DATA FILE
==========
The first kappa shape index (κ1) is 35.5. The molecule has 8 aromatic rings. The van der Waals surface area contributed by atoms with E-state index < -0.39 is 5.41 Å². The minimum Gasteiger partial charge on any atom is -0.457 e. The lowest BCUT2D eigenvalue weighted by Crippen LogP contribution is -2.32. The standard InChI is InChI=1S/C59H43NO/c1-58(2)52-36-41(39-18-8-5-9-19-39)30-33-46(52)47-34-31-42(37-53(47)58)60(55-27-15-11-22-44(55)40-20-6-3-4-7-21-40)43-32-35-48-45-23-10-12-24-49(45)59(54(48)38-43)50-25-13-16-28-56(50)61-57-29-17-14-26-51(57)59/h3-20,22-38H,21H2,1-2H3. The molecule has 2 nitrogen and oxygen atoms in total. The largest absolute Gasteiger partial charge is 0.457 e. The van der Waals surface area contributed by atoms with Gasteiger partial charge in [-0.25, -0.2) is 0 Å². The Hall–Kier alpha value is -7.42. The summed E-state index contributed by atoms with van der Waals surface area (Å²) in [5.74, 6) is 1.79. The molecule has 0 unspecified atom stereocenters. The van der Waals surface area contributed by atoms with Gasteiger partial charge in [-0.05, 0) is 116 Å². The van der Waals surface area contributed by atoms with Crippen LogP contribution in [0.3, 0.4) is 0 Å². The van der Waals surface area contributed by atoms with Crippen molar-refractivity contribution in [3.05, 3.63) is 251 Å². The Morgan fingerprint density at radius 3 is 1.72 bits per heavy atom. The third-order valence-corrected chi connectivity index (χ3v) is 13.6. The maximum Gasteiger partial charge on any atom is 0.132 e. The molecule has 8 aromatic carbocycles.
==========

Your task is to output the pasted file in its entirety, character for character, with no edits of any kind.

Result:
The first kappa shape index (κ1) is 35.5. The molecule has 8 aromatic rings. The van der Waals surface area contributed by atoms with E-state index < -0.39 is 5.41 Å². The minimum Gasteiger partial charge on any atom is -0.457 e. The lowest BCUT2D eigenvalue weighted by Crippen LogP contribution is -2.32. The standard InChI is InChI=1S/C59H43NO/c1-58(2)52-36-41(39-18-8-5-9-19-39)30-33-46(52)47-34-31-42(37-53(47)58)60(55-27-15-11-22-44(55)40-20-6-3-4-7-21-40)43-32-35-48-45-23-10-12-24-49(45)59(54(48)38-43)50-25-13-16-28-56(50)61-57-29-17-14-26-51(57)59/h3-20,22-38H,21H2,1-2H3. The molecule has 2 nitrogen and oxygen atoms in total. The largest absolute Gasteiger partial charge is 0.457 e. The van der Waals surface area contributed by atoms with Gasteiger partial charge in [-0.25, -0.2) is 0 Å². The Hall–Kier alpha value is -7.42. The summed E-state index contributed by atoms with van der Waals surface area (Å²) in [5.74, 6) is 1.79. The molecule has 0 unspecified atom stereocenters. The van der Waals surface area contributed by atoms with Gasteiger partial charge in [-0.05, 0) is 116 Å². The van der Waals surface area contributed by atoms with Crippen LogP contribution in [0.3, 0.4) is 0 Å². The van der Waals surface area contributed by atoms with Crippen molar-refractivity contribution in [3.05, 3.63) is 251 Å². The Morgan fingerprint density at radius 3 is 1.72 bits per heavy atom. The third-order valence-corrected chi connectivity index (χ3v) is 13.6. The maximum Gasteiger partial charge on any atom is 0.132 e. The molecule has 8 aromatic carbocycles.